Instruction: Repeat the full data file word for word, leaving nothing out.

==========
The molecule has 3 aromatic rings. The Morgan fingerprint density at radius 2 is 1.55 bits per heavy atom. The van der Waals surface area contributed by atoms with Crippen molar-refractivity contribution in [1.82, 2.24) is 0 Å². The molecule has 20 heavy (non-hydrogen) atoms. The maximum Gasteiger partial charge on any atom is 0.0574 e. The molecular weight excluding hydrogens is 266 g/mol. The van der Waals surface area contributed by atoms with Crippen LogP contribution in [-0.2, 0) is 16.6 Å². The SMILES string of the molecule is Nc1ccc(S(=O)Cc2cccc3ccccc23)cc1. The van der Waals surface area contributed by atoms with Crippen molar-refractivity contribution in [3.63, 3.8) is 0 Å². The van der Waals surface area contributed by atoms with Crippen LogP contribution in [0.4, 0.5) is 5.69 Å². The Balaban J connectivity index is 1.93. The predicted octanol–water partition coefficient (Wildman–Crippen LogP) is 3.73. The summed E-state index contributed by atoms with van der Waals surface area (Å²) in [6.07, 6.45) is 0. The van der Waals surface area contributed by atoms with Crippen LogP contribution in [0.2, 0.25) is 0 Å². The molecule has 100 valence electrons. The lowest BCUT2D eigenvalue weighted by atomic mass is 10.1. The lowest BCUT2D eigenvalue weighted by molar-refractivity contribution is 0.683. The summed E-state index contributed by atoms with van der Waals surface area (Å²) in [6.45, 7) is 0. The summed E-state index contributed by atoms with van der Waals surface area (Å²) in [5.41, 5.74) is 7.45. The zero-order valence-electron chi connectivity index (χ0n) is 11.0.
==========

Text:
The molecule has 3 aromatic rings. The Morgan fingerprint density at radius 2 is 1.55 bits per heavy atom. The van der Waals surface area contributed by atoms with Crippen molar-refractivity contribution in [1.82, 2.24) is 0 Å². The molecule has 20 heavy (non-hydrogen) atoms. The maximum Gasteiger partial charge on any atom is 0.0574 e. The molecular weight excluding hydrogens is 266 g/mol. The van der Waals surface area contributed by atoms with Crippen LogP contribution in [-0.2, 0) is 16.6 Å². The SMILES string of the molecule is Nc1ccc(S(=O)Cc2cccc3ccccc23)cc1. The van der Waals surface area contributed by atoms with Crippen molar-refractivity contribution in [3.63, 3.8) is 0 Å². The van der Waals surface area contributed by atoms with Crippen LogP contribution in [0.4, 0.5) is 5.69 Å². The Balaban J connectivity index is 1.93. The predicted octanol–water partition coefficient (Wildman–Crippen LogP) is 3.73. The summed E-state index contributed by atoms with van der Waals surface area (Å²) in [6.07, 6.45) is 0. The van der Waals surface area contributed by atoms with Crippen LogP contribution in [0.2, 0.25) is 0 Å². The molecule has 100 valence electrons. The lowest BCUT2D eigenvalue weighted by atomic mass is 10.1. The lowest BCUT2D eigenvalue weighted by molar-refractivity contribution is 0.683. The summed E-state index contributed by atoms with van der Waals surface area (Å²) in [6.45, 7) is 0. The summed E-state index contributed by atoms with van der Waals surface area (Å²) in [5.41, 5.74) is 7.45. The zero-order valence-electron chi connectivity index (χ0n) is 11.0.